RB Sheanon Williams (5.5)- Another instance of why Williams is a vexing talent: throughout the 1st half, the team asked him to stay back for the most part, but it just wasn’t in him.  Sheanon only really looks like he is completely into the game if he gets to freelance a bit and show his astounding physical ability on the attack.  One cannot doubt his ability, but his commitment to his defensive responsibilities still requires improvement.  Fortunately, despite his world tour of a career thus far, Williams is still 21 and is certain to improve. 

MID Kyle Nakazawa (4.5)- While he showed deficiencies defensively in the season opener, Nakazawa’s play was largely neutral.  Against Vancouver, however, the young midfielder can be fairly said to have detracted from the team’s performance, as his offensive contributions were nonexistent as well.  He started to find space down the right flank shortly after the red card, but his inability to take advantage in any meaningful way led to his substitution for Roger Torres in the 66th minute.

MID Stefani Miglioranzi (6)- Provided the stability in the midfield that the team has come to expect.  Migs has arguably become the lost man in the Union’s rise.  When the defense was poor last season, it was Stefani as the lone bright spot for an underperforming team.  Now, with a defense that is thriving, Miglioranzi is just another face in the crowd.  Regardless, that does not detract from his play, which in this match was highlighted by his long shot that was deflected and ended up at the feet of Le Toux and ended up in the back of the net.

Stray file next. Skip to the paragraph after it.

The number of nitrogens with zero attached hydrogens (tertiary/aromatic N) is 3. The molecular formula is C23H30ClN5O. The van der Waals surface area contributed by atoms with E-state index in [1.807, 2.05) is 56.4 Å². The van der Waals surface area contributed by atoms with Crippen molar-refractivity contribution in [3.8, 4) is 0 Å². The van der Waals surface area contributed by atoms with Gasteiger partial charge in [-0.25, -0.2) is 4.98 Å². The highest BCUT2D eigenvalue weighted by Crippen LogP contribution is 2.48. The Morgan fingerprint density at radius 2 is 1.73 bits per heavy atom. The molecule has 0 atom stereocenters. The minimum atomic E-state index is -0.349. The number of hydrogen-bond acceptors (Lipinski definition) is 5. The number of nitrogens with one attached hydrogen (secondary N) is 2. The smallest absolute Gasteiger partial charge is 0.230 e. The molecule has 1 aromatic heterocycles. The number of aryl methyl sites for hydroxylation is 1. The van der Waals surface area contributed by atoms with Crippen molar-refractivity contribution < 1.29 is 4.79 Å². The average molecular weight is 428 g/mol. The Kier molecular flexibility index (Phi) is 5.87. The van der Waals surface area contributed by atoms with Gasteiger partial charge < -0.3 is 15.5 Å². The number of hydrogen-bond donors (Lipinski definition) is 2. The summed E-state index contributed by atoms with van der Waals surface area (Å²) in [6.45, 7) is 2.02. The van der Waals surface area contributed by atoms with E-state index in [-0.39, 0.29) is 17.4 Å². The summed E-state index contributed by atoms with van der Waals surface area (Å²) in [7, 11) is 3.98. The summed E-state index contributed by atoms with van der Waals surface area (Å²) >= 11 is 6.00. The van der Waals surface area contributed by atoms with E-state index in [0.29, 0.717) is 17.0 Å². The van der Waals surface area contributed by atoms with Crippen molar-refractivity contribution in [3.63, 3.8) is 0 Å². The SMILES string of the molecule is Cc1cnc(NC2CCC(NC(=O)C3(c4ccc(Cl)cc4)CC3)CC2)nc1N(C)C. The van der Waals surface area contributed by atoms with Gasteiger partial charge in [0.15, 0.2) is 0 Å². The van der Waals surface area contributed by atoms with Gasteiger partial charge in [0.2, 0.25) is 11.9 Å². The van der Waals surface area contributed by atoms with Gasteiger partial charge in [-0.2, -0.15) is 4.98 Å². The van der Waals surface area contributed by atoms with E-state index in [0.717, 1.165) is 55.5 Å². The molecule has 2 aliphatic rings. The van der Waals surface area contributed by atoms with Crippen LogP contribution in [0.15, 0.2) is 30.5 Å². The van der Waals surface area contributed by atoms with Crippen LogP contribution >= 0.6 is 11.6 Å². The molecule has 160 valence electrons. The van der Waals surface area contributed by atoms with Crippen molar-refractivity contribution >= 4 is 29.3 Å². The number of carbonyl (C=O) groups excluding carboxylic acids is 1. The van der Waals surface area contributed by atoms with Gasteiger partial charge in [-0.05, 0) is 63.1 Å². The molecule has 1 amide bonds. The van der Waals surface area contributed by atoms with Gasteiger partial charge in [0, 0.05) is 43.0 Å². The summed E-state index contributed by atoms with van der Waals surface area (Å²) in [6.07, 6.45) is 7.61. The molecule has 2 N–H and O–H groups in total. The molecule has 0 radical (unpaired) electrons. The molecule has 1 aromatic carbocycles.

MID Brian Carroll (7)- With Justin Mapp out, the team looked to Carroll to maintain some possession and link the attack.  Unfortunately, Carroll did not answer the call in the 1st half, instead providing sloppy touches, tentative passes backwards and timing that was a beat slow.  In the 2nd half, however, the game changed, and Carroll was a big reason why.   Following the red card, he pressed up and played the point position on what amounted to a prolonged power play for the Union, with the ball in Whitecaps territory for the vast majority of the time.  He initiated several productive forays towards the goal and disrupted any attempt at counterattacks.

MID Sebastien Le Toux (7)- Early in the match, especially without the benefit of field marshal Justin Mapp (who

Le Toux

was out with an Injury), the team looked to send Seba forward into space often with no real results.   Of course, that never tells the story for Le Toux, whose now-legendary work rate demands that his game never be evaluated until it has ended.  Sebastien can plug away fruitlessly all day, only to find himself on the receiving end of an absolute gift, a lucky bounce that lands at his feet, and be ready to capitalize.  Le Toux took that chance and made a brilliantly clinical pass to Ruiz for a wide-open net.  What makes a player dangerous is the constant state of preparedness; Seba has that.

FWD Carlos Ruiz (6.5)- The Little Fish got to swim for the first time in a Union uniform.  Frankly, other than his goal, he did not do much else.  This is not to say Ruiz played poorly or hurt the side, just that he did not have or create many opportunities and did not take advantage of the precious few he did have other than his finish on an absolute sitter.  However, the bottom line is that this might be all the team gets from Ruiz and it may be unreasonable to ask anything else.  Philadelphia needed a game-changer, and such a player only needs to be relevant in the short stretch of a game where the result lies in the balance; he can disappear for the other 80-85 minutes and still do his job effectively.  That was Ruiz’s performance against Vancouver, and it proved to be all the Union required of him.